Apostate Nuns in the Later Middle Ages Hardback
Part of the Studies in the History of Medieval Religion series
"To make a vow is a matter of the will, to fulfill one is a matter of necessity," declared late medieval canon law, and religious profession involved the most solemn of those vows.
Professed nuns could never renege on their vows and if they did attempt to re-enter secular society, they became apostates.
Automatically excommunicated, they could be forcibly returned to their monasteries where, should they remain unrepentant, penalties, including imprisonment, might be imposed. And although the law imposed uniform censures on male and female apostates, the norms regarding the proper sphere of activity for women within the Church would prohibit disaffected nuns from availing themselves of options short of apostasy that were readily available to monks similarly unhappy with the choices that they had made. This book is the first to address the practical and legal problems facing women religious, both in England and in Europe, who chose to reject the terms of their profession as nuns.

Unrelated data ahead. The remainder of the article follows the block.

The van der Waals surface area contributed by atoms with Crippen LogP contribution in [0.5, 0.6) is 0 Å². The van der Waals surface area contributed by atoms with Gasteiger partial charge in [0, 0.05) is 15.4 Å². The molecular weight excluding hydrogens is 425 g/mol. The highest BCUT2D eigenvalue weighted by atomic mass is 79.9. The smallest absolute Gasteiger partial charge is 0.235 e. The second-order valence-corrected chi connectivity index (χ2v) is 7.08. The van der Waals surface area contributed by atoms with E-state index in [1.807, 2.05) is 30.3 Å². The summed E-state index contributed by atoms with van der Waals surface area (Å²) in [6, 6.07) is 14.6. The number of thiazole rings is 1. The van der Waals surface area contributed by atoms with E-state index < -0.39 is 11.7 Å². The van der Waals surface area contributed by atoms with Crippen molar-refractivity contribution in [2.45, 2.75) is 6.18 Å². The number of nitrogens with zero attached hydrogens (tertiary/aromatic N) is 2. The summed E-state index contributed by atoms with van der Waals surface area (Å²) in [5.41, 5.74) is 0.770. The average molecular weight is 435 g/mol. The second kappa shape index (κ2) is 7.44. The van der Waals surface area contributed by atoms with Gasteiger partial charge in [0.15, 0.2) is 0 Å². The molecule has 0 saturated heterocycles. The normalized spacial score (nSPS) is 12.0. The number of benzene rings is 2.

The women featured in these pages acted, and were acted upon, by the law: the volume shows alleged apostates petitioning for redress and actual apostates seeking to extricate themselves, via self-help and litigation, from the moral and legal consequences of their behaviour. ELIZABETH MAKOWSKI is Emerita Professor of History at Texas State University, San Marcos.
- Format: Hardback
- Pages: 244 pages
- Publisher: Boydell & Brewer Ltd
- Publication Date: 12/07/2019
- Category: History of religion
- ISBN: 9781783274260